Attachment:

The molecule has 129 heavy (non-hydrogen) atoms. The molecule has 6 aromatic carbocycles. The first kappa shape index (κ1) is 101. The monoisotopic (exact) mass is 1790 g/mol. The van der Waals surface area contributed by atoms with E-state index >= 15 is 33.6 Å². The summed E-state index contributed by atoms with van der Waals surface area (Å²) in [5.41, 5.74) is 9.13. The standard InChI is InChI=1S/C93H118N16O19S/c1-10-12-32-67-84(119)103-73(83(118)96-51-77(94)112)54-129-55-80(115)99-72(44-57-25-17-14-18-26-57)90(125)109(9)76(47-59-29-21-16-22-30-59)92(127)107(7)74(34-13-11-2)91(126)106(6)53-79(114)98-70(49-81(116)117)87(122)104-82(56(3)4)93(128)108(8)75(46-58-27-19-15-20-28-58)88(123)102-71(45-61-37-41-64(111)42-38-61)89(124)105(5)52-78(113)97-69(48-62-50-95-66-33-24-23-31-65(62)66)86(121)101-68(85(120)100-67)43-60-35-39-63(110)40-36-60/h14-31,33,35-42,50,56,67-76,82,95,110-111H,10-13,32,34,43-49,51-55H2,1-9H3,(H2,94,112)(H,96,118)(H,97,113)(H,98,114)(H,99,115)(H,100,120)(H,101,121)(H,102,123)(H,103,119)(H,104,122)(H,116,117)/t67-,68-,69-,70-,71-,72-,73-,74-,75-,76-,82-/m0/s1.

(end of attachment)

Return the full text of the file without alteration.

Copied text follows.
The molecule has 129 heavy (non-hydrogen) atoms. The molecule has 6 aromatic carbocycles. The first kappa shape index (κ1) is 101. The monoisotopic (exact) mass is 1790 g/mol. The van der Waals surface area contributed by atoms with E-state index >= 15 is 33.6 Å². The summed E-state index contributed by atoms with van der Waals surface area (Å²) in [5.41, 5.74) is 9.13. The standard InChI is InChI=1S/C93H118N16O19S/c1-10-12-32-67-84(119)103-73(83(118)96-51-77(94)112)54-129-55-80(115)99-72(44-57-25-17-14-18-26-57)90(125)109(9)76(47-59-29-21-16-22-30-59)92(127)107(7)74(34-13-11-2)91(126)106(6)53-79(114)98-70(49-81(116)117)87(122)104-82(56(3)4)93(128)108(8)75(46-58-27-19-15-20-28-58)88(123)102-71(45-61-37-41-64(111)42-38-61)89(124)105(5)52-78(113)97-69(48-62-50-95-66-33-24-23-31-65(62)66)86(121)101-68(85(120)100-67)43-60-35-39-63(110)40-36-60/h14-31,33,35-42,50,56,67-76,82,95,110-111H,10-13,32,34,43-49,51-55H2,1-9H3,(H2,94,112)(H,96,118)(H,97,113)(H,98,114)(H,99,115)(H,100,120)(H,101,121)(H,102,123)(H,103,119)(H,104,122)(H,116,117)/t67-,68-,69-,70-,71-,72-,73-,74-,75-,76-,82-/m0/s1.